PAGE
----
Polar bear Knut dies in Berlin zoo
Berlin's beloved polar bear Knut, who rose to international stardom as a cuddly cub hand-raised by zookeepers, died suddenly on Saturday, a zoo official said.
The world-famous bear died alone in his compound without warning, bear keeper Heiner Kloes told The Associated Press.
"It was a completely normal day: He was with the female bears before, who had just been shut away," Kloes said. "Then, Knut strolled around the enclosure, went into the water, had a short spasm and died."
A post mortem will be conducted on Monday to try to pinpoint the cause of death, he said.
Between 600 and 700 people were at Knut's compound and saw the four-year-old bear die, German news agency DAPD reported.
One visitor said she watched Knut lying on the surface of the water motionless with only his back showing for ten minutes until zookeepers came and fenced off the compound.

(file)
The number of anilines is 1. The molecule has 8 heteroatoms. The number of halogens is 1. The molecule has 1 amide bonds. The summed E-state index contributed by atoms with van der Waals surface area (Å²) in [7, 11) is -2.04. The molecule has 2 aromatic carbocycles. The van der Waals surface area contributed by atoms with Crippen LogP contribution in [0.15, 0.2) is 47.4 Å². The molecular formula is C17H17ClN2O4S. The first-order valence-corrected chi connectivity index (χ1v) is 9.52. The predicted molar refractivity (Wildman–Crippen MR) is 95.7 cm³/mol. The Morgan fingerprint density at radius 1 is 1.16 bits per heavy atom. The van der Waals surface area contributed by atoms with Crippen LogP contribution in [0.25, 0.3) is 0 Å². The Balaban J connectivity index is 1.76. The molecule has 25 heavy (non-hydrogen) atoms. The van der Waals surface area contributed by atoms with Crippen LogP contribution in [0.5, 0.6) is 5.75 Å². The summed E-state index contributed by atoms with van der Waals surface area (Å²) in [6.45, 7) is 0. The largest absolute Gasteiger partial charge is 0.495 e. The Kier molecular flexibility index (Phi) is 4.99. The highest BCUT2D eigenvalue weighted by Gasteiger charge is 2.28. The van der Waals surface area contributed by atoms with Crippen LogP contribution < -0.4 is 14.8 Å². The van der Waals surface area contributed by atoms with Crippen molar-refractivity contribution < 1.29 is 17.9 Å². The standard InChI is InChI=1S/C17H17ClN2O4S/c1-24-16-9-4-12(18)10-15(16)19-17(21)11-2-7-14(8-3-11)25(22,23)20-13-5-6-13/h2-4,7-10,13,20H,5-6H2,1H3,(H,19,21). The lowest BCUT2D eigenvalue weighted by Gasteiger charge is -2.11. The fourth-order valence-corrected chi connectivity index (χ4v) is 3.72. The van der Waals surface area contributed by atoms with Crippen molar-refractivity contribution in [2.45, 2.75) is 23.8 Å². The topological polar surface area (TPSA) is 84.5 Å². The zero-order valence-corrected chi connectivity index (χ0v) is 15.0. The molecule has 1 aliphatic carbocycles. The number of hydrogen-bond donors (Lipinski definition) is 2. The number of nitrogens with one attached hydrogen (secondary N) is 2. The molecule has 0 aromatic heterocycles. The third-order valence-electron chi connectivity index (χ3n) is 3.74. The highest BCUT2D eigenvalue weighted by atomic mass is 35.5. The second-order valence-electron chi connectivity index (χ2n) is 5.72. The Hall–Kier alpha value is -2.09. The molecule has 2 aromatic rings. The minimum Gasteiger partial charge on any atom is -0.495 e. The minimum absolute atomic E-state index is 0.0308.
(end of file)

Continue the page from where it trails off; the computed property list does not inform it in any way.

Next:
"Everybody was asking, 'What's going on, why is Knut not moving?"' said Camilla Verde, a 30-year-old Italian who lives in Berlin.
"All the zoo keepers who put up the fences were so very sad. One of them said, 'He was our baby,"' she said.
As the news of Knut's death spread through the city, more Knut fans showed up at the zoo, assembling in front of the bear compound to mourn his loss.
Bear's story sparked 'Knutmania'
Berlin Mayor Klaus Wowereit called Knut's death "awful."
"We all held him so dear," Wowereit told daily newspaper B.Z. "He was the star of the Berlin zoos."
The polar bear rose to global fame after he was rejected by his mother when he was born in captivity on December 5, 2006. The fluffy cub was shown to the public 15 weeks later, and attendance at the zoo has roughly doubled since, officials said.
"Knutmania" led to a 2007 Vanity Fair cover with actor Leonardo DiCaprio shot by famed photographer Annie Leibovitz, a film and plush likenesses.
Though the zoo has never released exact numbers, Knut merchandise including postcards, key chains, candy and stuffed Knuts have brought in hundreds of thousands of euros.